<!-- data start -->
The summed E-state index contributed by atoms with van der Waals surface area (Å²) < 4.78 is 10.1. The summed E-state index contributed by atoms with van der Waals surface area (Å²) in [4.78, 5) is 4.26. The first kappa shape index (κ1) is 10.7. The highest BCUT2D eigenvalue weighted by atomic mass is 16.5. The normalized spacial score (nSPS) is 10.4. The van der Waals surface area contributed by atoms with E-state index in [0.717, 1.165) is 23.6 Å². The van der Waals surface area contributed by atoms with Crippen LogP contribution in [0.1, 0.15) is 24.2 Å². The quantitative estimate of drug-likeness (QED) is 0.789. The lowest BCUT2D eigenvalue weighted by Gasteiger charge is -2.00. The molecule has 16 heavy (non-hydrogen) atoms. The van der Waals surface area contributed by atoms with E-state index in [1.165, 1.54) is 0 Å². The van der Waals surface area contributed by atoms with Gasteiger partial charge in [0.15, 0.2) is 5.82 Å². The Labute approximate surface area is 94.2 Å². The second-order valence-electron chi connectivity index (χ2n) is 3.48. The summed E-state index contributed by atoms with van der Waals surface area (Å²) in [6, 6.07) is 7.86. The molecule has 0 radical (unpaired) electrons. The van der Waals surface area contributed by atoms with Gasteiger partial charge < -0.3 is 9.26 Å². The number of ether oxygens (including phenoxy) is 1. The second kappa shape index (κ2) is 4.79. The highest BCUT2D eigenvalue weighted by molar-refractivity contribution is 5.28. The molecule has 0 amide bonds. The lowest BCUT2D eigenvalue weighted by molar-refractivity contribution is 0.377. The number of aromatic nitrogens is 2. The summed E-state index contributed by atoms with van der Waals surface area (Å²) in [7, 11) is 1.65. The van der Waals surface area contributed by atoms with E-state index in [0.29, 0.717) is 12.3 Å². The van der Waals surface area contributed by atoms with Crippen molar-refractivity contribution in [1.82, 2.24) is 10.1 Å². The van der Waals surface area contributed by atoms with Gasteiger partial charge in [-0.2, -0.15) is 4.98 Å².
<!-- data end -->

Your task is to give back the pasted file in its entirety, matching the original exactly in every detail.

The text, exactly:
The summed E-state index contributed by atoms with van der Waals surface area (Å²) < 4.78 is 10.1. The summed E-state index contributed by atoms with van der Waals surface area (Å²) in [4.78, 5) is 4.26. The first kappa shape index (κ1) is 10.7. The highest BCUT2D eigenvalue weighted by atomic mass is 16.5. The normalized spacial score (nSPS) is 10.4. The van der Waals surface area contributed by atoms with E-state index in [0.717, 1.165) is 23.6 Å². The van der Waals surface area contributed by atoms with Crippen LogP contribution in [0.1, 0.15) is 24.2 Å². The quantitative estimate of drug-likeness (QED) is 0.789. The lowest BCUT2D eigenvalue weighted by Gasteiger charge is -2.00. The molecule has 16 heavy (non-hydrogen) atoms. The van der Waals surface area contributed by atoms with E-state index in [1.165, 1.54) is 0 Å². The van der Waals surface area contributed by atoms with Gasteiger partial charge in [0.15, 0.2) is 5.82 Å². The Labute approximate surface area is 94.2 Å². The second-order valence-electron chi connectivity index (χ2n) is 3.48. The summed E-state index contributed by atoms with van der Waals surface area (Å²) in [6, 6.07) is 7.86. The molecule has 0 radical (unpaired) electrons. The van der Waals surface area contributed by atoms with Gasteiger partial charge < -0.3 is 9.26 Å². The number of ether oxygens (including phenoxy) is 1. The second kappa shape index (κ2) is 4.79. The highest BCUT2D eigenvalue weighted by molar-refractivity contribution is 5.28. The molecule has 0 amide bonds. The lowest BCUT2D eigenvalue weighted by molar-refractivity contribution is 0.377. The number of aromatic nitrogens is 2. The summed E-state index contributed by atoms with van der Waals surface area (Å²) in [7, 11) is 1.65. The van der Waals surface area contributed by atoms with E-state index in [0.29, 0.717) is 12.3 Å². The van der Waals surface area contributed by atoms with Crippen molar-refractivity contribution in [1.82, 2.24) is 10.1 Å². The van der Waals surface area contributed by atoms with Gasteiger partial charge in [-0.2, -0.15) is 4.98 Å².